3) a final portfolio, with EITHER an extended poetry sequence (20 - 30 pages A4, the poetry equivalent of 4000 words of creative prose) plus 1000 words of critical commentary, OR a critical essay (5000 words) that must include some close reading of contemporary poetry.
One visiting writer per term will give a 40-minute performance plus 20-minute Q & A, during one of the scheduled workshop sessions.
18 workshops of 2 hrs.
Term 1 Field-based Writing / Foundations and Definitions
1 TROUBLING THE BOUNDARIES: Wordsworth & Coleridge, Lyrical Ballads (1798 ed. w/ Wordsworth's Preface of 1800 and Coleridge, Biographia Literaria, Ch XIV)
2 WALKING: Thoreau, "Walking" (selection); Smithson, "Frederick Law Olmsted and the Dialectical Landscape"; selected walking poems by W.C. Williams, Frank O'Hara, Larry Eigner, Lorine Niedecker, Harryette Mullen
3 GARDENS: Virgil, Georgics (excerpt), Andrew Marvell, "The Garden," "Upon Appleton House"; gardening poems by Berry, Clark, Finlay (Ian Hamilton and Alec), Mayer, Paley, Patton, Vicuña, Whitman, Zukofsky
4 BUILDINGS: Robert Smithson, "A Tour of the Monuments of Passaic, New Jersey"; Brenda Coultas, "The Bowery Project," Kenneth Goldsmith, "Traffic," Ezra Pound, "In A Station at the Metro," Ed Roberson, "The Open," Occupy Wall Street Anthology (selection), Walt Whitman, "Crossing Brooklyn Ferry"
5 EXPANDED FIELD: Robert Smithson, "A Provisional Theory of Non-Sites," "The Spiral Jetty"; Debord and Wolman, “A User’s Guide to Détournement"; Maximus to Gloucester: The Letters & Poems of Charles Olson to the Editor of the Gloucester Daily Times, 1962-1969 (excerpt); Snyder, "Bioregional Perspectives"; Vicuña, Precario(u)s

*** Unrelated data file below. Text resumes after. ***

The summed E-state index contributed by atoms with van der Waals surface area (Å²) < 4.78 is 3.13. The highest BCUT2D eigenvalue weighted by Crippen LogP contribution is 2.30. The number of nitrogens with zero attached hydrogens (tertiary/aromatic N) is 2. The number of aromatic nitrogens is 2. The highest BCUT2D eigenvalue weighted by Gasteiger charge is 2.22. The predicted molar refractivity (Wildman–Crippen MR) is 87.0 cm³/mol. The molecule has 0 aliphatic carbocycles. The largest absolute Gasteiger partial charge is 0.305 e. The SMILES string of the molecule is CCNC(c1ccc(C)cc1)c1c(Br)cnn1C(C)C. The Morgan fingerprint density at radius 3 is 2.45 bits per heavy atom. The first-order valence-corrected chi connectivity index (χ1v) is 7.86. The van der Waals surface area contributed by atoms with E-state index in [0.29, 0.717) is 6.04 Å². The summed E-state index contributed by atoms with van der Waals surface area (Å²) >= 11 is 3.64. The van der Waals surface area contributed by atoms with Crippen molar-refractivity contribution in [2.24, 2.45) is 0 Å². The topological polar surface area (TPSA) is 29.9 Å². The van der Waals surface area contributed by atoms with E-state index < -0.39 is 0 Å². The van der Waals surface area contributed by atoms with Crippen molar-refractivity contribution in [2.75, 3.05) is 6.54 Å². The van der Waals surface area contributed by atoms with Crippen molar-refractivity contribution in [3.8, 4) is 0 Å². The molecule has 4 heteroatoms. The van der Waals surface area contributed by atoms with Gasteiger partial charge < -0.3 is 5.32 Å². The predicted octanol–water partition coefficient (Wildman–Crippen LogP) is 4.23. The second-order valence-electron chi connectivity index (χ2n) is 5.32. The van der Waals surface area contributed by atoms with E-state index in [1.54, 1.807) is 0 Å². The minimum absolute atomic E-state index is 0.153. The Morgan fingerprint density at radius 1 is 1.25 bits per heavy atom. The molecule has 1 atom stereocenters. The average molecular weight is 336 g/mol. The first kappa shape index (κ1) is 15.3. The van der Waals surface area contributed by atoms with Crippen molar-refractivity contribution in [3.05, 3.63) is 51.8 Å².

6 Reading Week
Foundations and Definitions / Case Studies
7 Pastoral / Wilderness / Third landscapes (readings from selected works and from Greg Garrard's Ecocriticism)
8 Labor, food systems, shelter and urban planning (readings from selected works and from Greg Garrard's Ecocriticism )
9 Bioregions and biodiversity (readings from selected works and from Greg Garrard's Ecocriticism)
10 Global networks: energy, trade, migration (readings from selected works and from Greg Garrard's Ecocriticism)
Term 2 Ecopoetics Compass Points
16 Reading Week
17 Interstices and hybrids
18 Poetry/ essay workshopping
19 Poetry/ essay workshopping
20 Poetry/ essay workshopping
Fisher-Wirth Ann and Laura-Gray Street, eds. The Ecopoetry Anthology (San Antonio: Trinity UP, 2013).
Garrard, Greg. Ecocriticism, 2nd ed. (Abingdon, UK: Routledge, 2012)
Wordsworth & Coleridge, Lyrical Ballads (1798 edition, with 1802 Preface), ed. W.J.B Owen (Oxford: OUP, 1996)
or the Oxford Student Texts edition, ed. Celia de Piro (Oxford: OUP, 2006).
If you consult the electronic edition of Lyrical Ballads, be sure to read the 1798 edition text and the 1802 edition Preface!
Selected works by (amongst others, available online) Will Alexander, Mei-mei Berssenbrugge, Wendell Berry, John Cage, Jack Collom, Brenda Coultas, Larry Eigner, Kenneth Goldsmith, Allison Hedge Coke, Brenda Hillman, Ronald Johnson, Nathaniel Mackey, Bernadette Mayer, Lorine Niedecker, Simon Ortiz, Gary Snyder, Maggie O’Sullivan, Stephen Ratcliffe, Juliana Spahr, Cecilia Vicuña.
Corey, Joshua and G.C. Waldrep, eds. The Arcadia Project: North American Postmodern Pastoral (Boise, Idaho: Ahsahta Press, 2012).
Guha, Ramachandra. Environmentalism: A Global History (New York: Longman, 2000).
Iijima, Brenda, ed. The Ecolanguage Reader (NY: Portable Press at Yo-yo labs and Nighboat Editions, 2010).
Russo, Linda and Marthe Reed. Counter-Desecration: A Glossary for Writing Within the Anthropocene. (Middletown, CT: Wesleyan University Press, 2018).
Tarlo, Harriet, ed. The Ground Aslant: Radical Landscape Poetry (Bristol, UK: Shearsman Books, 2011).